What is diarrhoea?

Diarrhoea is when stools (bowel movements) are loose and watery. It may cause your child to use the bathroom more frequently. Although it is a common problem, it can get worse if it lasts for more than two days, and your child may need to see a doctor. 

Diarrhoea generally has two types:

  • Short-term (acute): It goes away on its own, typically within a day or two. Its most common cause is a bacterial infection caused by food contamination . Diarrhoea may also occur when your child is unwell due to a virus.
  • Long-term (chronic): It lasts for weeks. Often, its causes are Irritable Bowel Syndrome (IBS), Giardia, or an intestinal disease such as Crohn’s disease, coeliac disease, or ulcerative colitis. 

Causes of Diarrhoea in children

Diarrhoea is not a condition but a symptom; it can often indicate a disease. It can occur in the following situations:

Viral Gastroenteritis

Children often catch viruses which can cause gastroenteritis, a bowel infection. Children are prone to highly contagious Viruses such as rotavirus, adenovirus, and astrovirus, which can all cause gastroenteritis. Special care should be taken in autumn and winter.

Viral gastroenteritis may cause mild fever and vomiting that lasts for one or two days. Diarrhoea in a liquified form that lasts for up to10 days is serious.

Bacterial gastroenteritis

Bacteria such as E. coli, Salmonella, shigella, and campylobacter — sometimes associated with food poisoning — can also cause gastroenteritis. It can result in high fever and blood or mucus in the stool, with a rapid onset. 


Gastroenteritis can also occur  because of parasites. Giardia and cryptosporidiosis are caused by a parasite that lives in water. In Australia, these parasites are found in streams, rivers, and lagoons, or almost any other places where water is found, such as swimming pools. 

Giardia often occurs in Aboriginal and Torres Strait Islander communities. It results in weight loss, tiredness, stomach aches due to serious diarrhoea. Cryptosporidiosis on the other hand is a liquified form of diarrhoea that causes vomiting, nausea, stomach ache, and loss of appetite. 


Antibiotics may also cause diarrhoea as they can get rid of both good and bad bacteria. This can leave bacteria in the gut out of balance and cause diarrhoea. Call a doctor if this is the cause of your child’s diarrhoea.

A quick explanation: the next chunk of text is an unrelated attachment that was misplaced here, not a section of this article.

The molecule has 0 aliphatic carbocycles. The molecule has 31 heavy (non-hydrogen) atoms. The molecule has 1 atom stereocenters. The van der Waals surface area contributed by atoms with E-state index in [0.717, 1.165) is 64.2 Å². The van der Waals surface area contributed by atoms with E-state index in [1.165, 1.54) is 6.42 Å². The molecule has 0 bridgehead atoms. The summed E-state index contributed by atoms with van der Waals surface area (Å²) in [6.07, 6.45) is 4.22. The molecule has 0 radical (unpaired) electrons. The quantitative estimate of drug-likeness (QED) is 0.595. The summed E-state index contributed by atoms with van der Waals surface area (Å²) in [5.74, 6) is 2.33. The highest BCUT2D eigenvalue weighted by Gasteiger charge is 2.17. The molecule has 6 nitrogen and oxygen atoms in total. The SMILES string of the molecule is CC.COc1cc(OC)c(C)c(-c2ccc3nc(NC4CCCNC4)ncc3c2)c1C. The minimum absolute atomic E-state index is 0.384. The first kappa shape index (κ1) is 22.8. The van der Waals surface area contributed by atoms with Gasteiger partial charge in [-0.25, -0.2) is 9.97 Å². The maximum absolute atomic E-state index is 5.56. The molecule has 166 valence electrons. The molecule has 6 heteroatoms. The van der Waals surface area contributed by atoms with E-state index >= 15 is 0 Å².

Clostridium difficile

This bacterium is also known as C.diff and often resides in the bowel of several children as well as a few adults. Its growth usually happens after the consumption of antibiotics and leads to serious gastrointestinal issues including high temperature, abdominal cramps, and watery diarrhoea. If it goes serious, you might witness blood in the stool. In these conditions, do not wait and take your child to the emergency.

What are long-term causes of diarrhoea?

The following conditions can be a cause of long-term diarrhoea in children:

Chronic constipation

It leads to the leakage of soft stools often without the person realising it. It happens when the person is severely constipated. This form of diarrhoea is called faecal incontinence or encopresis.

Lactose intolerance

All mammals including humans have lactose (sugar) found in milk. Babies and children are usually lactose tolerant however, some people are intolerant to lactose and can have stomach cramps and diarrhoea due to this.

Gastroenteritis can sometimes cause short-term lactose intolerance. Take your child to a doctor if this happens. Do not make amendments to their diet without consulting a doctor. 

Inflammatory bowel disease (IBD)

It is associated with Crohn’s disease and ulcerative colitis. It is hard to identify as its symptoms can outbreak and then be set aside. Weight loss occurs in children with IBD on an inapparent basis. 

Coeliac disease

It occurs when someone responds unusually to gluten. It leads to bloating, abdominal pain, and diarrhoea. Children with this disease grow much slower than normal children and can be a victim of weight loss. 


It is associated with many disorders that influence a person’s capacity to absorb nutrients from their food. Malabsorption may hinder the weight gain process of the child and cause constant diarrhoea. 

Your doctor might ask you a couple of questions related to your and your child’s diet on your visit. You will also be asked about your consumption of antibiotics. If it is short-term diarrhoea, you will not be bothered with any medical tests. In this case, the cause of diarrhoea will always be uncertain.

Pathophysiology of Diarrhoea in Children

Diarrhoea has the following mechanisms:

  • Osmotic
  • Secretory
  • Inflammatory
  • Malabsorptive

Osmotic diarrhoea